Book: Trade Is Not A Four Letter Word: How Six Everyday Products Make the Case for Trade

Author: Fred Hochberg

Review by: Charles Shapiro, a native Atlantan and retired U.S. diplomat, is the president of the World Affairs Council of Atlanta and a senior lecturer at the Robinson College of Business.

Charles Shapiro

I am a trade wonk in a country that has turned against trade. Both Joe Biden and Donald Trump campaigned against trade agreements. I take my hat off to Trump, who decried NAFTA as the worst agreement ever negotiated, slapped some makeup on it and renamed it USMCA, and, voila! convinced his supporters that it was the best agreement ever. (Note to self: Never run for public office.) 

In January, Fred Hochberg, the former chairman and president of the Export-Import Bank of the United States from 2009-2017 and former CEO of the Lillian Vernon catalogue business, released this delightful book explaining trade in terms your mom’s next-door neighbor could easily understand.   

In May, the World Affairs Council of Atlanta hosted Mr. Hochberg on a Zoom program, and I assigned his book to my Executive MBA class in Global Markets at the Robinson College of Business (which by the way is a darn good class in the best EMBA program in the Southeast U.S.) 

In the council’s interview hosted by Craig Lesser (watch it in full on YouTube here, or read Global Atlanta’s summary), Mr. Hochberg explained in fascinating detail how misconceptions about trade make it a scapegoat for all kinds of issues, economic and beyond.  

Fred is a great salesman, and he uses examples drawn from his experience both in the private sector and in his eight years at EXIM. He is a fellow trade wonk, but unlike me he is neither tedious nor pedantic.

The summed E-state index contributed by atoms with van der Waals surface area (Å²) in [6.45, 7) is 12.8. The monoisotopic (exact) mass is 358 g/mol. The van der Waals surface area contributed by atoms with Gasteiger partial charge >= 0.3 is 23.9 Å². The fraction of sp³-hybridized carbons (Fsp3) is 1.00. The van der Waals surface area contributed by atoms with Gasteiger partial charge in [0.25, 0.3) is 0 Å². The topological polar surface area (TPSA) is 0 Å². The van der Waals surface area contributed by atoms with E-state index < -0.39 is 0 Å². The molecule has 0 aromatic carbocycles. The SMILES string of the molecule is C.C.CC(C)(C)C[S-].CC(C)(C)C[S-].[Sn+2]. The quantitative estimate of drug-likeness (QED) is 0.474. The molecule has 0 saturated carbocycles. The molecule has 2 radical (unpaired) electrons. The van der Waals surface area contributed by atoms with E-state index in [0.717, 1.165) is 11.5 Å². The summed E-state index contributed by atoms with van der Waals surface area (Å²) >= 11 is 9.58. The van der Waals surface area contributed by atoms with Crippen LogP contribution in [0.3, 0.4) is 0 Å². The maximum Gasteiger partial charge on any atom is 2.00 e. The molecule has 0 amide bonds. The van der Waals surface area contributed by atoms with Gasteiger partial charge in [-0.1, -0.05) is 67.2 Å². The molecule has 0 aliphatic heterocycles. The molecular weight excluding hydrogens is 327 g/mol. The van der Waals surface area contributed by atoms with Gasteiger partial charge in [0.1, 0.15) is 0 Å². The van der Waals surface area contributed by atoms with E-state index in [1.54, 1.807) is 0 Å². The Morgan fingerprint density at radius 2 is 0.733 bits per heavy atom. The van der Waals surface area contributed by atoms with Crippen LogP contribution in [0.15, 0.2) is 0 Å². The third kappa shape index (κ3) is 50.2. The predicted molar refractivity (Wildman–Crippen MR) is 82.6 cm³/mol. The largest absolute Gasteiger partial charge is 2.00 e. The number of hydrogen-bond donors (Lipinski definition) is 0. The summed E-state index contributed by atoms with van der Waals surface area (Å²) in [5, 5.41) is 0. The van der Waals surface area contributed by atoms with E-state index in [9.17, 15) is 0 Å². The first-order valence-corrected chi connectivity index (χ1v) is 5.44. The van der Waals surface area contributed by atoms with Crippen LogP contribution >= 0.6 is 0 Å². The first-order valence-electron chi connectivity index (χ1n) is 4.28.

In the introduction, Fred explicitly states his biases as a Democrat and an Obama appointee, going on to demolish eight of the “most wrong-headed, infuriating, counterproductive fallacies” about trade. We all believe at least one or two of them: He got me on #4 “Trade Agreements Are About Jobs” and #6 “Trade Is Win Win.” 

Fred uses six products to make his case that trade is not a four-letter word: the taco salad, the Honda Odyssey, the banana, the iPhone, degrees from U.S. universities and Game of Thrones.  

I won’t spoil the plot, but here is one juicy factoid: The Japanese-owned Honda Odyssey minivan has the highest American content of any car manufactured in the U.S., My EMBA students were thoroughly delighted, confounded and challenged by these six products, and you will be too.   

Check out Trade Is Not a Four Letter Word. And check out the YouTube of the World Affairs Council Program with Fred Hochberg. He is fascinating and his book is a delight.

Editor’s notes: Global Atlanta will receive a 10 percent commission on any purchase of this book through the links on this page. also contributes 10 percent of the purchase price of each book to independent booksellers around the United States.

Each year, Global Atlanta asks influential readers and community leaders to review the most impactful book they read during the course of the year. This endeavor has continued annually since 2010. 

See last year’s full list of books on BookShop here, and all 2020 reader picks here. 

All books were chosen and reviews written independently, with only mild editing from our staff.